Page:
Birth is cropping up in many political discussions at once
Abortion has long been a hot button in the political landscape of most countries. But birth -- its opposite, if you will -- has mostly been accepted as a hallowed and immemorial practice beyond debate, in mainstream media at least.
Not so much now. Romania is in the midst of an emotional debate around C-sections as a more convenient alternative to natural birth, forcing it to rehash the bizarre Ceausescu-era practice of only giving abortions to women who had c-sections earlier.
Also, Estonians were rattled by the case of a young woman who was pressured to have a child by social services. She had been denied an abortion, and then dissuaded against giving up her daughter on several occasions -- unsurprisingly, she ended up in jail for brutal child neglect. From an ethical standpoint, the story raises thorny questions: abortion is legal in Estonia, but the woman was already seven months into her pregnancy when she became desperate not to become a mother.
God is dead, and soon religion will follow
Religions everywhere have been dying a slow death for decades now, but, much like people, some leave this world elegantly while some succumb in grotesque spasms.
Gracefully enough, the Irish State has come to terms with the fact that few students sill want to have Catholic instruction in schools, and has decided to offer parents and pupils a choice.
Meanwhile, the Serbian Orthodox Church, seeing its popularity drop with youngsters, has created a fully-functioning ersatz Facebook, where believers can post status updates and pictures, and give a thumbs up to images of St. Grigorije of Gornjak and his fellow holy men.
Withholding information and propagating fake news are two sides of the same coin.
Yuval Noah Harari wrote that “in the 21st century, censorship works by flooding people with irrelevant information.” How true.
In the Balkans, where there are several political crises worth reading about, especially ahead of a possible EU accession round, thousands internet users were side-tracked by the irresistible albeit completely fictitious account of a complex international political plot against Eastern Europe involving Morgan Freeman as a villain, and Denzel Washington as a savior.
But, 21st century-style censorship notwithstanding, it is worth noting that the week yielded a sizable amount of old-school information suppression.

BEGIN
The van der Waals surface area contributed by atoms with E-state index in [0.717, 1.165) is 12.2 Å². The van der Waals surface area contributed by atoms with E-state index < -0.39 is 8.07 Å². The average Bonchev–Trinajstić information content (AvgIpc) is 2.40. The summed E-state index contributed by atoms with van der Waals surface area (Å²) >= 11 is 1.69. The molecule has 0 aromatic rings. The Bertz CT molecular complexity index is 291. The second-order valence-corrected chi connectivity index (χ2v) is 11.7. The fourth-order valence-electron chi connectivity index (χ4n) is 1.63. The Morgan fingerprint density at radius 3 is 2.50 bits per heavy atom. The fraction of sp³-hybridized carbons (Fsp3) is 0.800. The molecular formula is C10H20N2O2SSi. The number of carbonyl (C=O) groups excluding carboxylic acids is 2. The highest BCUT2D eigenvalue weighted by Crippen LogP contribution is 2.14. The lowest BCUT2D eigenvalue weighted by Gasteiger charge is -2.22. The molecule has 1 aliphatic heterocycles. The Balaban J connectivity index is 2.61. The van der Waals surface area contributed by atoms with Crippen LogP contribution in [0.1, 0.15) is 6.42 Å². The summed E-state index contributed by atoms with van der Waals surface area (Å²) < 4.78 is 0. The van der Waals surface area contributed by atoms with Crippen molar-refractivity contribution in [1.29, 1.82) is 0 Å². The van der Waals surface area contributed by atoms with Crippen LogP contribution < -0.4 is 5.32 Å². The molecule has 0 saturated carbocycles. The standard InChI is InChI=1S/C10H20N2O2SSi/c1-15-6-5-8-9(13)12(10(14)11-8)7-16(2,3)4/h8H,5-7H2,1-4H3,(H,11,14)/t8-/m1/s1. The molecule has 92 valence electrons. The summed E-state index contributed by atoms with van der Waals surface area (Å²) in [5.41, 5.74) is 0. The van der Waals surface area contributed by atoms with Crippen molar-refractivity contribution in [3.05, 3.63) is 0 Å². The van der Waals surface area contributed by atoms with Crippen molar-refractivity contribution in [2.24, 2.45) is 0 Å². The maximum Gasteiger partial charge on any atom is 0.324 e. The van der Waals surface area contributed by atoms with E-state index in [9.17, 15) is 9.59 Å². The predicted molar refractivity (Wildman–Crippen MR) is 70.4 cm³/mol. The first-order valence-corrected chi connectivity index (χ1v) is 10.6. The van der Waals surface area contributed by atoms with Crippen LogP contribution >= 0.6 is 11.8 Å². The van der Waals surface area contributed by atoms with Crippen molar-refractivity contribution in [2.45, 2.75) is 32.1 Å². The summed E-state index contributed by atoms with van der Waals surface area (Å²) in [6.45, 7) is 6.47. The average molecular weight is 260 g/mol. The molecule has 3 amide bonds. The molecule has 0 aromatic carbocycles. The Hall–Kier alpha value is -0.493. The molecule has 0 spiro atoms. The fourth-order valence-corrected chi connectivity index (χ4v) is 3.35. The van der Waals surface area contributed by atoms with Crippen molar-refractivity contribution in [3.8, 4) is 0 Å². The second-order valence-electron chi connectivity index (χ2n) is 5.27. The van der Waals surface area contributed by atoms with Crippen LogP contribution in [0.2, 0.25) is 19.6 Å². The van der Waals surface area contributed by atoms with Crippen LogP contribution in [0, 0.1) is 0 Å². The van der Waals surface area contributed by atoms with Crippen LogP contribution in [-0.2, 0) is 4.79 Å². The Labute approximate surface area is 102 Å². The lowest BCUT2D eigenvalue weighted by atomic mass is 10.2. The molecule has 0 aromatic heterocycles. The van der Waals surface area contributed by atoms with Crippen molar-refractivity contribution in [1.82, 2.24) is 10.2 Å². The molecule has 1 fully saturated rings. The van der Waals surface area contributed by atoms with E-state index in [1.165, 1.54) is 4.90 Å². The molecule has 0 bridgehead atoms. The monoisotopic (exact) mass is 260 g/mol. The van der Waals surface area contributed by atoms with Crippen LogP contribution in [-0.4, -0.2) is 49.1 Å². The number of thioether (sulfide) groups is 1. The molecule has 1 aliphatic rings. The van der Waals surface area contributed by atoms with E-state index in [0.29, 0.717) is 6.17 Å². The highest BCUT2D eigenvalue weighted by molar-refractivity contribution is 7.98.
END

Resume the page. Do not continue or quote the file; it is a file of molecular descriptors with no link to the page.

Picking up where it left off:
Many Hungarians complained of having communist-era flashbacks after realizing that a film depicting a rich and influential businessman -- widely thought to be the crypto-portrait of a close associate of Viktor Orban -- had been mysteriously pulled from cinemas.
While Europe might have grown used to illiberal antics in Central and Eastern Europe, a concerning silence emerged after Catalan leaders requested that the Spanish intelligence services come clean in regard to their cooperation with Abdelbaki Es Satty, the mastermind behind the Barcelona attack. They have admitted that Es Satty worked for them as an informant, then adamantly refused to come forth with more details.
It doesn’t matter if the flow of information is halted or twisted. In the end, the weaponization of knowledge is the arms race of our day and age.
-- Newsmavens Editorial Team
Meanwhile, in the mainstream news about Europe this week:
...Neanderthal cave paintings are discovered in Spain and disprove the theory that only modern humans were capable of creating art. “To my mind this closes the debate on Neanderthals,” said João Zilhão, a researcher on the team at the University of Barcelona. “They are part of our family, they are ancestors, they were not cognitively distinct, or less endowed in terms of smarts. They are just a variant of humankind that as such exists no more.”– The Guardian, Science
… A surge in cases of measles afflicts Europe, which appears to be fueled by the anti-vaccination movement. The most cases and deaths reported last year were in Romania and Italy but measles is also on the rise in Belgium, Britain, France, Germany, Greece, Ukraine, Russia and Tajikistan. -- New York Times, Health
… The German coalition government between Merkel and the social democrats might actually be a BAD thing, because it is a continuation that one one wants and that doesn’t provoke “a fundamental regeneration of the centre left.” It is, Ash warns, more of a funeral than a wedding. -- Timothy Garton Ash, Guardian Opinion, Politics
… Italy’s “Five Star” is Europe's strangest new populist party. Started with a blogpost by comedian Beppe Grillo, the party is gearing up to win big in upcoming national elections. -- Washington Post, Politics
… Emmanuel Macron’s new draft law will make it harder for migrants seeking asylum in France. Though some of his supporters claim the proposal is too harsh, political reality seems to ensure it will get passed. -- New York Times, Migration